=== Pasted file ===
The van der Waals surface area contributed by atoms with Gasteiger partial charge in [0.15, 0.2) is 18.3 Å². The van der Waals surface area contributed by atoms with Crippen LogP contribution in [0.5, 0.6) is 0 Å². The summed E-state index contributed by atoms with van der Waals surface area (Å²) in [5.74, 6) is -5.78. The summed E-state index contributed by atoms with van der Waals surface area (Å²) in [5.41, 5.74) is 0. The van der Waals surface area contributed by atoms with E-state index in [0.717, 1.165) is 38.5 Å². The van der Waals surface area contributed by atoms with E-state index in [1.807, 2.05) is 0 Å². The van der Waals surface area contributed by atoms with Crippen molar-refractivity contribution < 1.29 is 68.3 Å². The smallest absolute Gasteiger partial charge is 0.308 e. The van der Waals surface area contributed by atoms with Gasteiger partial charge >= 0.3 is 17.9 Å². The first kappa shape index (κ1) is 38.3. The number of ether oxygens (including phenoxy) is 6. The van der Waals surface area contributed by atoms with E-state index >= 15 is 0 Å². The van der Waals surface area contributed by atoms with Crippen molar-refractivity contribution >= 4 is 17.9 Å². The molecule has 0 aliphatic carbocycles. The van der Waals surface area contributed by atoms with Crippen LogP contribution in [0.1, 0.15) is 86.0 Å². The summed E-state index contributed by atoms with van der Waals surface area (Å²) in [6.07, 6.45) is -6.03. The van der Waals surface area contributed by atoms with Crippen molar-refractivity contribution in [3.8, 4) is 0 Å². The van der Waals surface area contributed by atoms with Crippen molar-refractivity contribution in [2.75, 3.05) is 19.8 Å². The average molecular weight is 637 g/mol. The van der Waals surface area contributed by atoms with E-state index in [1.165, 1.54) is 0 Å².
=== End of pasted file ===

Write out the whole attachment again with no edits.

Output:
The van der Waals surface area contributed by atoms with Gasteiger partial charge in [0.15, 0.2) is 18.3 Å². The van der Waals surface area contributed by atoms with Crippen LogP contribution in [0.5, 0.6) is 0 Å². The summed E-state index contributed by atoms with van der Waals surface area (Å²) in [5.74, 6) is -5.78. The summed E-state index contributed by atoms with van der Waals surface area (Å²) in [5.41, 5.74) is 0. The van der Waals surface area contributed by atoms with E-state index in [0.717, 1.165) is 38.5 Å². The van der Waals surface area contributed by atoms with E-state index in [1.807, 2.05) is 0 Å². The van der Waals surface area contributed by atoms with Crippen molar-refractivity contribution < 1.29 is 68.3 Å². The smallest absolute Gasteiger partial charge is 0.308 e. The van der Waals surface area contributed by atoms with Gasteiger partial charge >= 0.3 is 17.9 Å². The first kappa shape index (κ1) is 38.3. The number of ether oxygens (including phenoxy) is 6. The van der Waals surface area contributed by atoms with E-state index >= 15 is 0 Å². The van der Waals surface area contributed by atoms with Crippen molar-refractivity contribution >= 4 is 17.9 Å². The molecule has 0 aliphatic carbocycles. The van der Waals surface area contributed by atoms with Crippen LogP contribution in [0.1, 0.15) is 86.0 Å². The summed E-state index contributed by atoms with van der Waals surface area (Å²) in [6.07, 6.45) is -6.03. The van der Waals surface area contributed by atoms with Crippen molar-refractivity contribution in [3.8, 4) is 0 Å². The van der Waals surface area contributed by atoms with Crippen molar-refractivity contribution in [2.75, 3.05) is 19.8 Å². The average molecular weight is 637 g/mol. The van der Waals surface area contributed by atoms with E-state index in [1.165, 1.54) is 0 Å².